Andrew Symonds death: how did Australian cricketer die, who was his wife, Roy nickname and car crash explained

The Australia all-rounder was involved in an incident on Saturday evening.

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Former Australia cricketer Andrew Symonds has died at the age of 46 after being involved in a car crash.

The all-rounder was a regular international between 1998 and 2009, featuring in 26 Tests, 198 one-day internationals and 14 Twenty20s for his country.

News broke of Symonds’ tragic passing on Saturday night, with Queensland police stating that early information indicated Symonds’ car had “left the roadway and rolled”.

A further statement added: “Emergency services attempted to revive the 46-year-old driver and sole occupant, however, he died of his injuries.

“The forensic crash unit is investigating.”

How did Andrew Symonds die?

Symonds was involved in a car accident at around 10.30pm on Saturday evening in Hervey Range, 50km west of Townsville in far north Queensland, Australia.

While details of the incident remain few at this stage, a statement from local authorities suggested that the 46-year-old’s vehicle had “left the roadway and rolled”.

Attempts to revive the former international were unsuccessful.

Who was his wife?

The 46-year-old is survived by his wife Laura and their two children Chloe, 9, and Billy, 7.

Mr and Mrs Symonds were married in 2014.

Why was Symonds nicknamed ‘Roy’?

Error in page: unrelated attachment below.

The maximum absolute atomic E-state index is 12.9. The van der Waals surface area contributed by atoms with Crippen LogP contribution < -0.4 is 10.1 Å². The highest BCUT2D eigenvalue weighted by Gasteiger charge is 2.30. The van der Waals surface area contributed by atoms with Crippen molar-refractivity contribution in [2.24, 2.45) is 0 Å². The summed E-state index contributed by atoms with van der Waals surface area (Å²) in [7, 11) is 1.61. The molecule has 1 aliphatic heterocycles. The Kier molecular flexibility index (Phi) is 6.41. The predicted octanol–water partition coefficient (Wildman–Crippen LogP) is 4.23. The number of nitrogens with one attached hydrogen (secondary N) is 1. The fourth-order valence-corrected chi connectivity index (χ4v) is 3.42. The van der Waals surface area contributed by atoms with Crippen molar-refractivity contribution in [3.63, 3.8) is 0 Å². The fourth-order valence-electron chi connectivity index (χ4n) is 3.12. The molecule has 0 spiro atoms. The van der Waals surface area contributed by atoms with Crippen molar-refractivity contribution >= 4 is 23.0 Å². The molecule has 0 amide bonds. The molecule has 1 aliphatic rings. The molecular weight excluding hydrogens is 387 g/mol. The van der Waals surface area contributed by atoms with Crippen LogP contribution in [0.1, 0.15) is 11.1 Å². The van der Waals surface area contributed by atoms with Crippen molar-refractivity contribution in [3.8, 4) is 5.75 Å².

The cricketer was given the nickname during his childhood, after his sports coach began calling him ‘Roy’ due to his likeliness to former basketball player Leroy Loggins.

Leroy is an American-Australian ex-basketballer who feature in the National Basketball League between 1981 to 2001.

Who did Andrew Symonds play for?

Symonds played county cricket in the UK for Gloucestershire, Kent, Lancashire and Surrey.

The all-rounder also played 17 seasons for Queensland, and for Deccan Chargers and Mumbai Indians in the Indian Premier League.

Born in Birmingham, but raised in Australia, Symonds turned down the opportunity to play for England A earlier in his career, and made his ODI debut for the Aussies in 1998.

Symonds, who could bowl off-spin or medium pace, scored 5,088 runs at an average of 39.75 and also took 133 wickets in ODI action.

He also scored his two Test hundreds, including one in the Boxing Day Ashes Test of 2006, hitting 156 as Australia won by an innings and 99 runs in Melbourne.

What has been said about Symonds’ passing?

In the aftermath of Saturday’s tragic news, there has been an outpouring of grief in tribute to a hugely popular figure.

Cricket Australia said it was “shocked and saddened by the news”.

The governing body’s chair Lachlan Henderson said: “Australian cricket has lost another of its very best. Andrew was a generational talent who was instrumental in Australia’s success at World Cups and as part of Queensland’s rich cricket history.

“He was a cult figure to many who was treasured by his fans and friends.”

CEO Nick Hockley added: “Andrew was a much-loved and admired cricketer in Australia and around the world.

“He was a prodigious talent from an early age in Queensland with his clean ball-striking ability, shrewd spin bowling and brilliant fielding.

“He will be sadly missed by the Australian cricket community and particularly his very close friends at the Queensland Bulls where he was a popular and much-admired team-mate and friend.

“Our thoughts are with his family and friends at this devastatingly sad time.”

A number of Symonds’ peers, including former Australia wicketkeeper Adam Gilchrist and fast bowler Jason Gillespie, former England captain Michael Vaughan, and Indian legend Sachin Tendulkar also paid their respects

Symonds’ wife Laura told the Brisbane Courier Mail: “We are still in shock - I’m just thinking of the two kids.”

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